As legislative hopefuls gear up for their campaigns ahead of the Jan. 12 legislative elections, last Friday's ruling on vote-buying allegations concerning the Kaohsiung mayoral election risks generating more controversy before their campaigns are over, political analysts said.
The Kaohsiung District Court acquitted Ku Hsin-ming (
The allegations surfaced when the campaign camp of the Democratic Progressive Party (DPP) mayoral candidate, Chen Chu (
After Chen won the election, Huang went to court, demanding the election results be annulled on the basis that Chen's midnight press conference left him no time to respond to the accusation, thereby causing his defeat by the razor-thin margin of 1,140 votes.
Huang won in the first trial against Chen, but lost in the second and final trial on Nov. 16, in which the Kaohsiung branch of the Taiwan High Court said Chen's victory was valid.
Ku later admitted that he had rented two buses to transport voters to an election rally for Huang on the eve of the election and paid them on the return trip from the rally for their votes for "a candidate in the Kaohsiung mayoral election and a Kaohsiung City councilor candidate."
The court found that although the two defendants admitted they had paid NT$500 per person, the money should be considered payment for time and energy spent at the rally, rather than as a bribe as defined under the Public Officials Election and Recall Law (
The court said that payment made at campaign events organized by groups to solicit support for a specific candidate are not equivalent to vote-buying.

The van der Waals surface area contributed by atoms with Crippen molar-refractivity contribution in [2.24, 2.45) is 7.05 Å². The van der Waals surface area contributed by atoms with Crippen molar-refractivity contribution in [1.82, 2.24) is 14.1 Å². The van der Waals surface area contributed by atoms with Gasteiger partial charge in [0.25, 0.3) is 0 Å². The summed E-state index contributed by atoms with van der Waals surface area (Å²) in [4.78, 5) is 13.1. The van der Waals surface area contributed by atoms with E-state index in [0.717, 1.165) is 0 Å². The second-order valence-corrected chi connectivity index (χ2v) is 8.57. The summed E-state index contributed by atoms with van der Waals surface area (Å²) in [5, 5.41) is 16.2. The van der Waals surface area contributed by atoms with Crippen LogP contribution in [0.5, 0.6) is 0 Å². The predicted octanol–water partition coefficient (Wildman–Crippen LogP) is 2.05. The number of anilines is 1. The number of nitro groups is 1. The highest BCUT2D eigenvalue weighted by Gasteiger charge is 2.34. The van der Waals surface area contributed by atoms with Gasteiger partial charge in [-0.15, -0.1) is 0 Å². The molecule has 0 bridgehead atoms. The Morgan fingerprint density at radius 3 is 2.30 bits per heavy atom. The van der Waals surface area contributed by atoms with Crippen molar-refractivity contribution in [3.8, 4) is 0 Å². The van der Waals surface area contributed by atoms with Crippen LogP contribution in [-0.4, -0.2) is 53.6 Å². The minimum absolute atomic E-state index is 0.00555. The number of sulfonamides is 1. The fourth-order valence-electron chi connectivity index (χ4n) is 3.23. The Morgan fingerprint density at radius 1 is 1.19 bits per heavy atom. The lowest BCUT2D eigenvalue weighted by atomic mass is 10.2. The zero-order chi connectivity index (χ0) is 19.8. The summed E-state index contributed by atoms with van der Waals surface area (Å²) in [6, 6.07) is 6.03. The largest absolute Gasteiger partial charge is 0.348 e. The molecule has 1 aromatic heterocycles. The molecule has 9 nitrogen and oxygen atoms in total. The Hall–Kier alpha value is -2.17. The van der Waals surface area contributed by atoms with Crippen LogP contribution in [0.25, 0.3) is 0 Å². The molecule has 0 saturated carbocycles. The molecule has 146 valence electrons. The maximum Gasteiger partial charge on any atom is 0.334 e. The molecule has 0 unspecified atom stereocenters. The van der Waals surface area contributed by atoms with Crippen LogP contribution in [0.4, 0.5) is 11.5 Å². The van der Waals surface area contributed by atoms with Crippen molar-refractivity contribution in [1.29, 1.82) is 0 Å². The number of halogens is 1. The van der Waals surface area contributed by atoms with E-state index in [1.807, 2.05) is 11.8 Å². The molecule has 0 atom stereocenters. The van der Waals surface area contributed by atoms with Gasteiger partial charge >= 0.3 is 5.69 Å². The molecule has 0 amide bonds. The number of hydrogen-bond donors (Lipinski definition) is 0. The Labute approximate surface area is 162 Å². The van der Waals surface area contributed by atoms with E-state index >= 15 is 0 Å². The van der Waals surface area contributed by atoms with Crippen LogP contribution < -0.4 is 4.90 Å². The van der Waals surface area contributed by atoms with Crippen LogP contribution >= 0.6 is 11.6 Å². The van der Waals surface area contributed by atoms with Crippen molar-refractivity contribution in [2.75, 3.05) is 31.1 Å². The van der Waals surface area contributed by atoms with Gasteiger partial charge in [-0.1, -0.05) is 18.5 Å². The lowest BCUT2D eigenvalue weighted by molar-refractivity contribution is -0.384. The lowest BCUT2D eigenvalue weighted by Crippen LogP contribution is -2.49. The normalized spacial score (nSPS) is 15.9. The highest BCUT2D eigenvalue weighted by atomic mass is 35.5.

Kaohsiung Prosecutor Lin Yung-fu (
A "payment" is made by an employer to an employee, he said.
Ku offered individuals on the bus NT$500 each and asked them to vote for "a candidate in the Kaohsiung mayoral election and a Kaohsiung City councilor candidate," he said, adding that this does not meet the definition of payment for labor, and therefore constitutes a bribe.
The prosecutors have said they will appeal the ruling.
Chang Hsueh-ming (
Five supporters of Luo Wen-chia (
In another case, a campaign manager for Taiwan Solidarity Union Legislator Lo Chih-ming (羅志明) was found guilty in Kaohsiung last year, Chang said.
Chang said that prosecutors already suspected vote-buying would occur ahead of the legislative elections -- in particular because a new system will halve the number of legislative seats -- but the Kaoshiung District Court ruling risks sending the message that "walking fees" are an acceptable way to "solicit" votes, thereby increasing vote-buying activity.